9th Grader Discovers Popular No-Calorie Sweetener is Made from Insecticide

truvia

For those of you who love the guilt-free experience of no-calorie sweeteners, you may want to reconsider how important your sweetened coffee really is. According to the new study published in PLOS One, Truvia, the popular calorie-free sweetener, contains insecticides.

To make Truvia, stevia extract — a natural sweetener found in nature by way of the stevia plant — is blended with erythritol crystals. The insecticide erythritol is one of the main components of Truvia.

So, who discovered that erythritol is an insecticide? Oh, you know, just ninth-grader Simon D. Kaschock-Marenda. He ran an experiment with his dad, the study’s lead researcher Daniel Marenda, to observe the effects of sugars on the longevity of the fruit fly. Apparently, Simon wanted to test the health benefits of Truvia when he noticed his parents began using artificial sweeteners instead of sugar.

The duo found that flies exposed to Truvia lived only 5.8 days compared to 38.6-50.6 days for flies who’d been given control foods. However, don’t panic yet: while erythitol is toxic to insects, it might still be safe for humans to eat.

Erythritol is a sugar alcohol, containing significantly less calories than table sugar and occurring naturally in many fruits. It turns out we consume it pretty frequently; it’s found in chocolate, melon, grapes, yogurt, even your precious Vitaminwater.

In the end, the discovery could be a good thing and lead to insecticides that are safe for humans and less harmful to the environment. Until then, taking our coffee black doesn’t sound so bad.

H/T Bustle



Nora Landis-Shack was born to be a foodie. With a classically trained French chef for a father, she’s been exploring new tastes since she was big enough to help chop vegetables for dinner. Pig’s feet, frog’s legs, and tripe are delicious child’s play. Which isn’t to say she doesn’t love a great steak. Because she does. With frites, please.



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  • Anonymous

    Yes, some of the things that are safe for humans are bad for other animals & bugs. Erythritol kills flies, garlic kills dogs. Are you going to stop eating garlic because it kills dogs?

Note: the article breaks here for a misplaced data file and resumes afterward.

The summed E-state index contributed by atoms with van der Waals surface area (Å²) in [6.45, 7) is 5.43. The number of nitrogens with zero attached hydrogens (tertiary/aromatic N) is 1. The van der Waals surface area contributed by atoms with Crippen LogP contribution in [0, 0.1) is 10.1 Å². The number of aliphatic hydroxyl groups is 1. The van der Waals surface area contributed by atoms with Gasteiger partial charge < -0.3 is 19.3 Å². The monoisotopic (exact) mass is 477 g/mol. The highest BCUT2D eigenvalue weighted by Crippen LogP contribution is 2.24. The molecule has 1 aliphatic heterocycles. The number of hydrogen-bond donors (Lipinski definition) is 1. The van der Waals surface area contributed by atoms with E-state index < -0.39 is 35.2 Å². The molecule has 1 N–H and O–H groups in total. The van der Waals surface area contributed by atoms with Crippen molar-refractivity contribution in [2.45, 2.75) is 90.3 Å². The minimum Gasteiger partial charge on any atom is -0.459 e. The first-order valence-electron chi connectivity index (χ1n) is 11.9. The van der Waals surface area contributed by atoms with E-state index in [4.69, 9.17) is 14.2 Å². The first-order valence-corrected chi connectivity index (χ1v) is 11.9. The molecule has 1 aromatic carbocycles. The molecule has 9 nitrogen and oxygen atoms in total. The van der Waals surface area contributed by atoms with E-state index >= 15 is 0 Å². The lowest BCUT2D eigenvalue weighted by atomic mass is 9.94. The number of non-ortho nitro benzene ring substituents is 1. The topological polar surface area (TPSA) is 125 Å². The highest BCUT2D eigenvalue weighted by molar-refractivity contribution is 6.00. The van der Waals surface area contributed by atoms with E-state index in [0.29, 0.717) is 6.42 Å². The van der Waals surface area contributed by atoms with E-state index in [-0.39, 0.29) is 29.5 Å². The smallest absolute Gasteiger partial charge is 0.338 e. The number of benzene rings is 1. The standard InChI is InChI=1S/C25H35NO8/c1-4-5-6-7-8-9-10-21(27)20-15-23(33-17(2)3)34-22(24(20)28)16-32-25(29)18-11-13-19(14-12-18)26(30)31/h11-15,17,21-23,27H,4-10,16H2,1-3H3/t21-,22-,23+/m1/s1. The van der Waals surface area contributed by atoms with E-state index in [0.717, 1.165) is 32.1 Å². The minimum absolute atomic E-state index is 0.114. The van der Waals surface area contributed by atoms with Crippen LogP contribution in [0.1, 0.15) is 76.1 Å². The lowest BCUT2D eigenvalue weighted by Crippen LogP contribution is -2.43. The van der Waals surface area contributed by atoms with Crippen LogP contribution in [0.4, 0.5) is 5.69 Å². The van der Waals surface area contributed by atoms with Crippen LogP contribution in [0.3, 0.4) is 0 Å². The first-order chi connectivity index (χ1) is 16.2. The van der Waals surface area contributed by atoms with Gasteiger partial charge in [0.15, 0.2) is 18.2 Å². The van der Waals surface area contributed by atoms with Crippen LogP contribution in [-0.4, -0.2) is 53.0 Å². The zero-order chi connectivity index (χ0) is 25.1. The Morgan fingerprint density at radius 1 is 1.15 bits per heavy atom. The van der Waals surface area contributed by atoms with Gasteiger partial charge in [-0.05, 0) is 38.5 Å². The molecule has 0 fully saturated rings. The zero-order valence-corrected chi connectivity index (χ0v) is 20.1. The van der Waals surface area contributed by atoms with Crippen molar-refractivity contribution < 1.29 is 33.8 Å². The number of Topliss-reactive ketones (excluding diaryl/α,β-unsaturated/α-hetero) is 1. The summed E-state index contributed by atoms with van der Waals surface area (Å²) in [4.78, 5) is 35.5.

• hh

    oh come on, what a reach.

  • Guest

    Such an irr

  • http://spottydottycat.com Spotty Dotty

    What an irresponsible, click-bait article. The paper published was NOT written by a 9 year-old. The paper specifically said that it is safe for human consumption, even in large quantity. And you turned it into this fearmongering nonsense. Have some respect for science, and if you don’t understand it, learn it. You don’t seem to have any credentials to support your writing this article, other than you have a computer connected to the internet.

    • Luca Shoal

      But but but. To much *DIHYDROGEN MONOXIDE* will kill you! We have to warn the people!

  • Anonymous

    I usually enjoy articles on FoodBeast, but this one was really misleading. To say that something is made with or from insecticide is NOT the same as something being made from a substance that could also be used as insecticide. As faifai before me said, “Erythritol kills flies, garlic kills dogs. Are you going to stop eating garlic because it kills dogs?” There are many things that are harmful to one species, but not another.

    There’s enough to worry about and contend with in this world with regard to food safety and countless other issues. Please don’t spread fear unnecessarily about something that may not be significant or even accurate.

  • Anonymous

    Stupidest “article” on Foodbeast I have ever seen. Stick to real food news.

  • Goose

    It isn’t made of insecticide. If you read the scientific paper they reported that the substance had the side effect of killing the fruit flies, so it acts as an insecticide. HUGE DIFFERENCE….

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